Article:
And, late this afternoon, after the crib service at church, we cycled to the same store, on the lookout for bargains at the end of the trading day.  (Yes, we did find some food that had been reduced in price.)  We had expected that most customers would have finished their purchasing, but it wasn't so.  There were queues for the car park, and busy checkouts.  It was busier than in the last two years, when we have also wandered up after the crib service, seeking bargains.  (Even the cycle racks were full.) 

Modelling customer demand for this supermarket would be interesting.  We got the impression that customers have been adapting the time when they shop - in response to their own and other people's experience?  If so, how does a modeller make forecasts?  It is a reminder that operational research modelling that involves people and their actions needs to acknowledge the complexity of people's psychology.  As is often the case, modelling humans is much more complex than modelling machines!


Saturday, 20 December 2014

A Christmas tipple, statistically

Did you know that half Britain's adults have their first glass of wine on Christmas Day at 1:12pm?  It must be true - it is in a newspaper!

Leaving aside the silliness of recording such an item of data (I can't tell you to the nearest minute what time today I had any drinks, and I doubt if many of the readers of this can either), there is the interpretation of the data.  I suspect that what was meant was

half Britain's adults have started their first glass of wine on Christmas Day by at 1:12pm soon after 1pm

Cheers!  And Happy Christmas!

Everyday heuristics

Fifty-six years ago, a paper appeared in Operations Research (vol 6, p1-10) with the title: "Heuristic Problem Solving: The Next Advance in Operations Research".  Written by Herbert A. Simon and Allen Newell, it daringly proposed advances in the power of computers to solve problems by heuristic methods, and not by purely algorithmic methods.  It caused a flurry of discussion in the correspondence section of the journal. 

Since then, we have become accustomed to the use of heuristic methods as part of the tool-kit of O.R.  But we do not have one heuristic method for problem solving - we have many.  Some of them have developed into the well-established metaheuristics of simulated annealing, tabu search, genetic algorithms, ant-based algorithms, and many others.  A glance at the content pages of our journals, or (even better since it classifies papers) through the index of the International Abstracts in O.R., will show how often heuristics have been used to advantage in the "Science of Better".  Of course, heuristics are for finding "better" rather than "optimum", although there are many situations where the heuristics do find an optimum.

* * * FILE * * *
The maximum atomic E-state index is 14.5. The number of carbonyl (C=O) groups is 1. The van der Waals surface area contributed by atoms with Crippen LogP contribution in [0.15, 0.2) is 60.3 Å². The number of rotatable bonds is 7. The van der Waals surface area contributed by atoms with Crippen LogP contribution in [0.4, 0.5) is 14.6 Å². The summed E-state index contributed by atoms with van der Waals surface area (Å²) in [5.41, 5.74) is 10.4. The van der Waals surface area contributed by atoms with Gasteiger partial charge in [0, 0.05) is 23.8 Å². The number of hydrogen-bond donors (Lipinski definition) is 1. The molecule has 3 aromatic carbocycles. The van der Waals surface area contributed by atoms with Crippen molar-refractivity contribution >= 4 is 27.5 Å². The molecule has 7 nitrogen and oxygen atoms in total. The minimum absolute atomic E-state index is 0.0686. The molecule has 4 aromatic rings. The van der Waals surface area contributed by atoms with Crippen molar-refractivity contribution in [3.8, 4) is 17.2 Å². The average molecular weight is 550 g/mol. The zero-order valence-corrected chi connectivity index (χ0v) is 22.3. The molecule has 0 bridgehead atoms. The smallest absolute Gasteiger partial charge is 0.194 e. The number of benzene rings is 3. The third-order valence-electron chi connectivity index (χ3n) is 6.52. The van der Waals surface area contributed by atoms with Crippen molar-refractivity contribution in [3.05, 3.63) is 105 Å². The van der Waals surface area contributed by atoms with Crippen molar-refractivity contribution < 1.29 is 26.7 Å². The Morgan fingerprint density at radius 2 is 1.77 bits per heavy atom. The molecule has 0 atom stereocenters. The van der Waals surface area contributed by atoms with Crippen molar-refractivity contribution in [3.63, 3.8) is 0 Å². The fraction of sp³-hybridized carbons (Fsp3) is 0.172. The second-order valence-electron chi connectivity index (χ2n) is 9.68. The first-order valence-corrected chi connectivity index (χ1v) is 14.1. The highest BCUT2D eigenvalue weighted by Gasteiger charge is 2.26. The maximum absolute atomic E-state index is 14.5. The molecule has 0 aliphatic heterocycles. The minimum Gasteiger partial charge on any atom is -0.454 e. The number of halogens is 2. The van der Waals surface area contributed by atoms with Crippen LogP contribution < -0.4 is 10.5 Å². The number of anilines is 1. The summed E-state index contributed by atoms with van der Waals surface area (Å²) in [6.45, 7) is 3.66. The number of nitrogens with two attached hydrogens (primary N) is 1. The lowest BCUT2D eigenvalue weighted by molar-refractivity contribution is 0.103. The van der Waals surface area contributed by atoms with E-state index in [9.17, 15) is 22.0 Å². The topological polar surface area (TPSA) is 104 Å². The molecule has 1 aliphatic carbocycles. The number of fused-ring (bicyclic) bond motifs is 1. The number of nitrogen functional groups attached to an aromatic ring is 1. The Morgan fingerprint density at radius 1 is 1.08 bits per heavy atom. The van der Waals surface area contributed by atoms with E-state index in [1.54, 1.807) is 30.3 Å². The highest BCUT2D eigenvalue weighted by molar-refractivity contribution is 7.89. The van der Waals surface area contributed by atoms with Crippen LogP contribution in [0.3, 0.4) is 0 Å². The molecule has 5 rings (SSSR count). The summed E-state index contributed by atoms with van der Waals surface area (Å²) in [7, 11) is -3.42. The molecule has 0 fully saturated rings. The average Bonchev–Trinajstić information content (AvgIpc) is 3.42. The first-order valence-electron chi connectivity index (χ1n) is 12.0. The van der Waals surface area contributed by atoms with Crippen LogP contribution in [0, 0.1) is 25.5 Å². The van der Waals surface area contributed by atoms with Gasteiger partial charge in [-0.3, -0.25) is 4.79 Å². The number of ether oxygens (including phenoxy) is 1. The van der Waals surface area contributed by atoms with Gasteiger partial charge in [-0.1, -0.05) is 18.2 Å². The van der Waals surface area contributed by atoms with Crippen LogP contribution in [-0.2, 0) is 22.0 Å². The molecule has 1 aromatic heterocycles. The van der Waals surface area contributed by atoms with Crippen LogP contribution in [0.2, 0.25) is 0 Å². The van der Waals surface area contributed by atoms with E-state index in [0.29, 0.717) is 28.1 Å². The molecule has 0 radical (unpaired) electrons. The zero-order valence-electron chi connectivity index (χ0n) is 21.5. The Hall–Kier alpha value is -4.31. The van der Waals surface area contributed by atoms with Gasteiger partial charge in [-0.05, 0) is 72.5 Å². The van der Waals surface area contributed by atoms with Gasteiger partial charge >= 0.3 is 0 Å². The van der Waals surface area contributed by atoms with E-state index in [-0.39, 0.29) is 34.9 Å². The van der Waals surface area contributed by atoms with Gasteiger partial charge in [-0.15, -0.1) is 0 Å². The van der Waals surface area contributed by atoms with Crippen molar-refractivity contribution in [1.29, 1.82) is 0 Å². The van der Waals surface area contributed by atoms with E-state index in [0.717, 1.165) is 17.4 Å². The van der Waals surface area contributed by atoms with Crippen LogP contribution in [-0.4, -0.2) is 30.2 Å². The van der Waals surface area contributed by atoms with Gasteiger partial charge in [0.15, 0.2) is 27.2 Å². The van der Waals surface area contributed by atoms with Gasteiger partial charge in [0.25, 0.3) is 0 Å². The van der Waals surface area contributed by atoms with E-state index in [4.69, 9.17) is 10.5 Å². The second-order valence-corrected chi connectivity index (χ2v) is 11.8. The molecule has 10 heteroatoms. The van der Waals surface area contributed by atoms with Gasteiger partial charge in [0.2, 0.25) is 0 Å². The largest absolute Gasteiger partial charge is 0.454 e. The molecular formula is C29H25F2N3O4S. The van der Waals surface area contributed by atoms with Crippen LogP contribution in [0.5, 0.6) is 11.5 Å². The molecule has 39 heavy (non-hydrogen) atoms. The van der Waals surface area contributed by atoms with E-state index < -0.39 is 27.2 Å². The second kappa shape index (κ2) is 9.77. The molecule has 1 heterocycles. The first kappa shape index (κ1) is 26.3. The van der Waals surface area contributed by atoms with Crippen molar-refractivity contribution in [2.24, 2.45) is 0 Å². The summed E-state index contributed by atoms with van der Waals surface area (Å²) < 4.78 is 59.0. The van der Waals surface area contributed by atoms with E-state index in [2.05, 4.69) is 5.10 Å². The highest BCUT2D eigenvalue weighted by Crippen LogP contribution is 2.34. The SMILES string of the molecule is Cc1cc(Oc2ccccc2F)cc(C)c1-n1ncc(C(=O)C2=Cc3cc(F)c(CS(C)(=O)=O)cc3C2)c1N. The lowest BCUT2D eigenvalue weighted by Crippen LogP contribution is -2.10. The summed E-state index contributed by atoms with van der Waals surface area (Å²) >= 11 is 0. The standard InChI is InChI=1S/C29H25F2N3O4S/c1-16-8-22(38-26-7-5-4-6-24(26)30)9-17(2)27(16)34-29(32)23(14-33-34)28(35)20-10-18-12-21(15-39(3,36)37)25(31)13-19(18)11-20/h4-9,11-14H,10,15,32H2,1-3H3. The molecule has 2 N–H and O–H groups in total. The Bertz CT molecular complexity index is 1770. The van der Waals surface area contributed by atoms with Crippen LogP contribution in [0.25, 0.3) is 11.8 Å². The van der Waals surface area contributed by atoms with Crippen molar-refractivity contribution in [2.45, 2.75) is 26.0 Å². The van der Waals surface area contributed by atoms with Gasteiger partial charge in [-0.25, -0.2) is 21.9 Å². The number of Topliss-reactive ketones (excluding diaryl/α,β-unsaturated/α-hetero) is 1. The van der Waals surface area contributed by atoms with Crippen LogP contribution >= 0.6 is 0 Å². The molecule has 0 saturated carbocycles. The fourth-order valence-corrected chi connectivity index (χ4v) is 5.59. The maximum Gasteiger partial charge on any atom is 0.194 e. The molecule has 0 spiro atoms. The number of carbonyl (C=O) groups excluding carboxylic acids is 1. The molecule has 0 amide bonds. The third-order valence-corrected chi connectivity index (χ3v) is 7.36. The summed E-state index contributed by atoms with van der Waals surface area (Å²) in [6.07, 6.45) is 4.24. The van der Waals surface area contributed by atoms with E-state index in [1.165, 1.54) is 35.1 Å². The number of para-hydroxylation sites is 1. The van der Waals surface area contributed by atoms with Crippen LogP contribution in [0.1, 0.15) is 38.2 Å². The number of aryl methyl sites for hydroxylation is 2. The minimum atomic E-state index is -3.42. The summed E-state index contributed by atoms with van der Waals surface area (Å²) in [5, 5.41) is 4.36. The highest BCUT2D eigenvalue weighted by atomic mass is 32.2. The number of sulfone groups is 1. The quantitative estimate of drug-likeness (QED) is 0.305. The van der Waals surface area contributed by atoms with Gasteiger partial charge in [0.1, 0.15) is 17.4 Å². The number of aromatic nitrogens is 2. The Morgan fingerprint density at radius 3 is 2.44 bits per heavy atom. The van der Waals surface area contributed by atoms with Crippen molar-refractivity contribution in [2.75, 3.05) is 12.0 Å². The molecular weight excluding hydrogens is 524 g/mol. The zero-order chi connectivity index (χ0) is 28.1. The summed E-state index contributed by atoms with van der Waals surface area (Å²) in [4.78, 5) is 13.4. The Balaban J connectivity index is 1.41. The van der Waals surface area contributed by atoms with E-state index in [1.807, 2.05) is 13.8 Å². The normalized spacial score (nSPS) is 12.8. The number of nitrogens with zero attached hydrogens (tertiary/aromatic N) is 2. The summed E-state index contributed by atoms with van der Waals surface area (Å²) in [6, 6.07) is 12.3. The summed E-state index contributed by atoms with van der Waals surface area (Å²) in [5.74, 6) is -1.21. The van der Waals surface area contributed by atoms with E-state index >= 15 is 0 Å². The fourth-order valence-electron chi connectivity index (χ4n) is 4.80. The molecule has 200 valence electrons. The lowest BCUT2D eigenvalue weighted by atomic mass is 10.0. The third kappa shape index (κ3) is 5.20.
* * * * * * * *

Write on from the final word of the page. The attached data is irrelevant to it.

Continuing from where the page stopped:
But it is salutary to look at the frequency of heuristics in the equipment we use in everyday life.  Usually the heuristic is hidden in some computer chip or electronic circuitry, and only by stopping to think about it do we recognise that someone, somewhere, has realised that a heuristic is needed and has programmed it.  One of the earliest papers on heuristics that I ever read (and I can't find a reference to it - any suggestions?) gave a list of simple, everyday heuristics.  "Use an old golf ball when there is water hazard".  "Order a new chequebook when you reach the reminder slip in your present one" and so on.  The second of these examples is now outdated with my bank; the bank's computer has a heuristic which recognises when I am nearing the end of the chequebook, and issues a new one without my need to remind the bank.  I wonder whether the heuristic also has a parameter based on the average number of cheques that I write each month.  So there is a heuristic that affects my life.  

What about others?  We replaced our old car with a newer model a few months ago.  This one has several heuristics built into its control electronics.  With the headlights set to an automatic setting, the lights come on when a sensor detects the ambient light levels to be too low.  That is wonderful - except that the headlights come on when we drive the car into or out of the garage.  They also come on in some Devon lanes, when the hedges or banks create a dark canyon.  The heuristic is good, but it isn't optimal.  The car has sensors for the drag on the windscreen wipers, so adjusts the sweep if there is light rain.  That heuristic can be disconcerting, if, like us, you are used to regular sweeps of the wipers.

The kitchen is another place where everyday life encounters heuristics.  The freezer pump switches on when it detects an internal temperature which is too high - but it is not so sensitive that it will switch on immediately the door is opened.  The oven has a thermostat which controls the heating elements and fan - according to a simple heuristic.  I was surprised to see an advert for an oven which claimed that it could be controlled to an accuracy of one degree Celsius.  None of the recipes that I use require such excessive accuracy.

The radio tunes when there is a signal of sufficient strength.  The mobile phone operates with numerous heuristics.  

So are these heuristics that solve problems part of the breakthrough that Simon and Newell anticipated?  Yes.  They are parts of the hidden application of O.R. in twenty-first century life.  And there are many, many more.